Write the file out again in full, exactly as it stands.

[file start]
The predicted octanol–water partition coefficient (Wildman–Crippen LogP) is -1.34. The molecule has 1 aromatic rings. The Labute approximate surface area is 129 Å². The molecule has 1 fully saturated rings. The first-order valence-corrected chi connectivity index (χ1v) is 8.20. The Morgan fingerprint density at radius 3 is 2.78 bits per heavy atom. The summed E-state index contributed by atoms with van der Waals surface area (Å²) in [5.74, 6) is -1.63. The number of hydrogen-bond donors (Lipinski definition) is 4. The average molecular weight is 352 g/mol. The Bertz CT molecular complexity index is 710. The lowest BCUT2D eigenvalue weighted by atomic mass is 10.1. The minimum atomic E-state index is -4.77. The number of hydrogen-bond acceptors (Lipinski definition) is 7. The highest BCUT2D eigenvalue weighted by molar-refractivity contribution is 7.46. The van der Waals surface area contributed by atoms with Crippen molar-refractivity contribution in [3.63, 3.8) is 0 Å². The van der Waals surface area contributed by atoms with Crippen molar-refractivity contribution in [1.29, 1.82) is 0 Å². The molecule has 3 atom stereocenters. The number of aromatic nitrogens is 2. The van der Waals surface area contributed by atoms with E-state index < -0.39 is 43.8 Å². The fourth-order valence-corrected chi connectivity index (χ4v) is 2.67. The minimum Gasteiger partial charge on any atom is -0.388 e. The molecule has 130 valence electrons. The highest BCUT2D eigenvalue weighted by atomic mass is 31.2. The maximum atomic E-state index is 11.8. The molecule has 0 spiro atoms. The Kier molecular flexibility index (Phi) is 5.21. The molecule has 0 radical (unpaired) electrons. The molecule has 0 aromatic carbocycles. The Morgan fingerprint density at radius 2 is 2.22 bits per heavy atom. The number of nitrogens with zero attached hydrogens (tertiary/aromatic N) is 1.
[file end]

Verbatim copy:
The predicted octanol–water partition coefficient (Wildman–Crippen LogP) is -1.34. The molecule has 1 aromatic rings. The Labute approximate surface area is 129 Å². The molecule has 1 fully saturated rings. The first-order valence-corrected chi connectivity index (χ1v) is 8.20. The Morgan fingerprint density at radius 3 is 2.78 bits per heavy atom. The summed E-state index contributed by atoms with van der Waals surface area (Å²) in [5.74, 6) is -1.63. The number of hydrogen-bond donors (Lipinski definition) is 4. The average molecular weight is 352 g/mol. The Bertz CT molecular complexity index is 710. The lowest BCUT2D eigenvalue weighted by atomic mass is 10.1. The minimum atomic E-state index is -4.77. The number of hydrogen-bond acceptors (Lipinski definition) is 7. The highest BCUT2D eigenvalue weighted by molar-refractivity contribution is 7.46. The van der Waals surface area contributed by atoms with Crippen molar-refractivity contribution in [3.63, 3.8) is 0 Å². The van der Waals surface area contributed by atoms with Crippen molar-refractivity contribution in [1.29, 1.82) is 0 Å². The molecule has 3 atom stereocenters. The number of aromatic nitrogens is 2. The van der Waals surface area contributed by atoms with E-state index < -0.39 is 43.8 Å². The fourth-order valence-corrected chi connectivity index (χ4v) is 2.67. The minimum Gasteiger partial charge on any atom is -0.388 e. The molecule has 130 valence electrons. The highest BCUT2D eigenvalue weighted by atomic mass is 31.2. The maximum atomic E-state index is 11.8. The molecule has 0 spiro atoms. The Kier molecular flexibility index (Phi) is 5.21. The molecule has 0 radical (unpaired) electrons. The molecule has 0 aromatic carbocycles. The Morgan fingerprint density at radius 2 is 2.22 bits per heavy atom. The number of nitrogens with zero attached hydrogens (tertiary/aromatic N) is 1.